Abortion and Infanticide

May 17, 2013
Posted by Jay Livingston
Cross posted at Sociological Images

Does “the abortion culture” cause infanticide?  Does legalizing the aborting of a fetus in the womb create a cultural, moral climate where people feel free to kill newborn babies?

It’s not a new argument.  I recall a Peggy Noonan op-ed in the Times in 1998, “Abortion’s Children,”* arguing that kids who grew up in the abortion culture are “confused and morally dulled.”  Earlier this week, USA Today ran an op-ed by Mark Rienzi repeating this argument in connection with the Gosnell murder conviction. 

Rienzi argues that the problem is not one depraved doctor.  As the subhead says:
The killers are not who you think. They’re moms.

Worse, he warns, infanticide has skyrocketed.
While murder rates for almost every group in society have plummeted in recent decades, there's one group where murder rates have doubled, according to CDC and National Center for Health Statistics data — babies less than a year old.
Really? The FBI’s Uniform Crime Reports has a different picture.

Many of these victims were not newborns, and Rienzi is talking about day-of-birth homicides – the type of killing Dr. Gosnell was convicted of – a substitute for abortion.  Most of these, as Rienzi says are committed not by doctors but by mothers.  I make the assumption that the method in most of these cases is smothering.  These smothering deaths show an even steeper decline since 1998.

Where did Rienzi get his data that rates had doubled?  By going back to 1950.

The data on infanticide fit with his idea that legalizing abortion increased rates of infanticide.  The rate rises after Roe v. Wade (1973) and continues upward till 2000.

But that hardly settles the issue. Yes, as Rienzi says, “The law can be a potent moral teacher.”  But many other factors could have been affecting the increase in infanticide, factors much closer to the actual killing of a child by its mother – the mother’s age, education, economic and family circumstances, blood lead levels, etc. 

If Roe changed the culture, then that change should be reflected not just in the very small number of infanticides but in attitudes in the general population. Unfortunately, the GSS did not ask about abortion till 1977, but since that year, attitudes on abortion have changed very little.  Nor does this measure of “abortion culture” have any relation to rates of infanticide.

If there is a relation between infanticide and general attitudes about abortion, then we would expect to see higher rates of infanticide in areas where attitudes on abortion are more tolerant. 

The South and Midwest are most strongly anti-abortion, the West Coast and Northeast the most liberal.  Do these cultural difference affect rates of infanticide?

The actual rates of infanticide** are precisely the opposite of what the cultural explanation would predict.  Regions that are more anti-abortion have higher rates of infanticide. Regions that are more accepting of abortion rights have lower rates of infanticide.  The abortion culture does not seem to work the way Rienzi and Noonan claim.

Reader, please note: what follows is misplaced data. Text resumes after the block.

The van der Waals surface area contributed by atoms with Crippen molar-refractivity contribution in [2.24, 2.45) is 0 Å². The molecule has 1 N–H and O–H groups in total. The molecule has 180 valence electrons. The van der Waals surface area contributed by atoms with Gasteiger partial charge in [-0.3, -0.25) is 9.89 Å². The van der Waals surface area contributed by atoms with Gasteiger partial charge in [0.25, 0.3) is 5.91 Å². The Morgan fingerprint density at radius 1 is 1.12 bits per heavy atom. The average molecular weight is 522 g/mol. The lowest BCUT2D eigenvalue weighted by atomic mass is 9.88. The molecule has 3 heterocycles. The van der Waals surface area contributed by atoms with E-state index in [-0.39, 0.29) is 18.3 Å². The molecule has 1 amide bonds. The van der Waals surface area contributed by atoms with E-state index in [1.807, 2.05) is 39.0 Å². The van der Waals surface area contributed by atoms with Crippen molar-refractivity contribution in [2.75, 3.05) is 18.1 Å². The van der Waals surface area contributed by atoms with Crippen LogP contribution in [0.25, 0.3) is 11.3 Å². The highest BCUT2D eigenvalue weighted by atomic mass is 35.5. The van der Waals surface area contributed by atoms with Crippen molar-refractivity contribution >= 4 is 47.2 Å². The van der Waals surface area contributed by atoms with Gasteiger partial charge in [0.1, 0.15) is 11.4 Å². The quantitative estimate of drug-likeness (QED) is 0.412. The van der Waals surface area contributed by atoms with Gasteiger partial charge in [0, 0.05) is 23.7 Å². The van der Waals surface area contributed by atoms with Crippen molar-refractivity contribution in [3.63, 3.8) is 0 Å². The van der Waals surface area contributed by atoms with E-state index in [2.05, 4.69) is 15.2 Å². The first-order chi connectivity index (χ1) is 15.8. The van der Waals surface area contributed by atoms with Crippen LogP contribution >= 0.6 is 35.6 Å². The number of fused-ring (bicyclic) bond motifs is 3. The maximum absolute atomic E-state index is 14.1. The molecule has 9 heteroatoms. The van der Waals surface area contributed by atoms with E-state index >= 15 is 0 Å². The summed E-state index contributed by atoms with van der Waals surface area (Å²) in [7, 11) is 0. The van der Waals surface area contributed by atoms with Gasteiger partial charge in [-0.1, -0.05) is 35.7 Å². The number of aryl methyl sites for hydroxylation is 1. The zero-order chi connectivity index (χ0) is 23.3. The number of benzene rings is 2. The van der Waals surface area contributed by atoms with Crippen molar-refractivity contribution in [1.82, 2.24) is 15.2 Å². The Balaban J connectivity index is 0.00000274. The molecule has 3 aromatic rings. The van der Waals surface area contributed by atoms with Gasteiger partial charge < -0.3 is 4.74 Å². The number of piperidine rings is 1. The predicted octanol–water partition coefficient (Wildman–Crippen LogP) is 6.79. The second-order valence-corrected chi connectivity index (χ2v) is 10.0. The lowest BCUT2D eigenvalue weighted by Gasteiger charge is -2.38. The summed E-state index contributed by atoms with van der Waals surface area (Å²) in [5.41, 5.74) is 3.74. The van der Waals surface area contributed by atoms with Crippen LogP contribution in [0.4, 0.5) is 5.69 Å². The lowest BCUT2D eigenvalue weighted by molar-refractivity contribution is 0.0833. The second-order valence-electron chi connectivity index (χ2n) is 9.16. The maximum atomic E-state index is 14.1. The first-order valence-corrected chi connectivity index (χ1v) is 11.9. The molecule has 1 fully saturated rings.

The data instead support a different explanation of infanticide, an explanation that looks at laws and policies and how these shape individual decisions. Some state laws make it harder for a woman to terminate an unwanted pregnancy.  Under those conditions, more women will resort to infanticide.  By contrast, where abortion is safe, legal, and available, women will terminate unwanted pregnancies well before parturition. 

The absolutist pro-lifers will dismiss the data by insisting that there is really no difference between abortion and infanticide and  that infanticide is just a very late-term abortion. As Rienzi puts it,
As a society, we could agree that there really is little difference between killing a being inside and outside the womb.
In fact, very few Americans could agree with this proposition. Instead, they do distinguish between a cluster of a few fertilized cells and a newborn baby. I know of no polls that ask about infanticide, but I would guess that a large majority would say that it is wrong under all circumstances.  But only perhaps 20% of the population thinks that abortion is wrong under all circumstances.

Whether the acceptance of abortion in a society makes people “confused and morally dulled” depends on how you define and measure those concepts.  But the data do strongly suggest that whatever “the abortion culture” might be, it lowers the rate of infanticide rather than increasing it.

* I had trouble finding Noonan’s op-ed at the Times Website.  Fortunately, then-Rep. Talent (R-MO) entered it into the Congressional Record.

** The data are from the CDC.  In earlier version of this post, I used data based on the CDC’s more inclusive “external causes” codes which include accidents.   


Tamar said...

Thank you. Very interesting. I wonder if there is also a cross-country analysis available: is there less infanticide in Ireland than in, say, the Russian Federation?

Jay Livingston said...

I don't know what data might be out there. But I would imagine that cross-national comparisons would be especially complicated because of all those other factors that can affect rates of unwanted pregnancy and infanticide.

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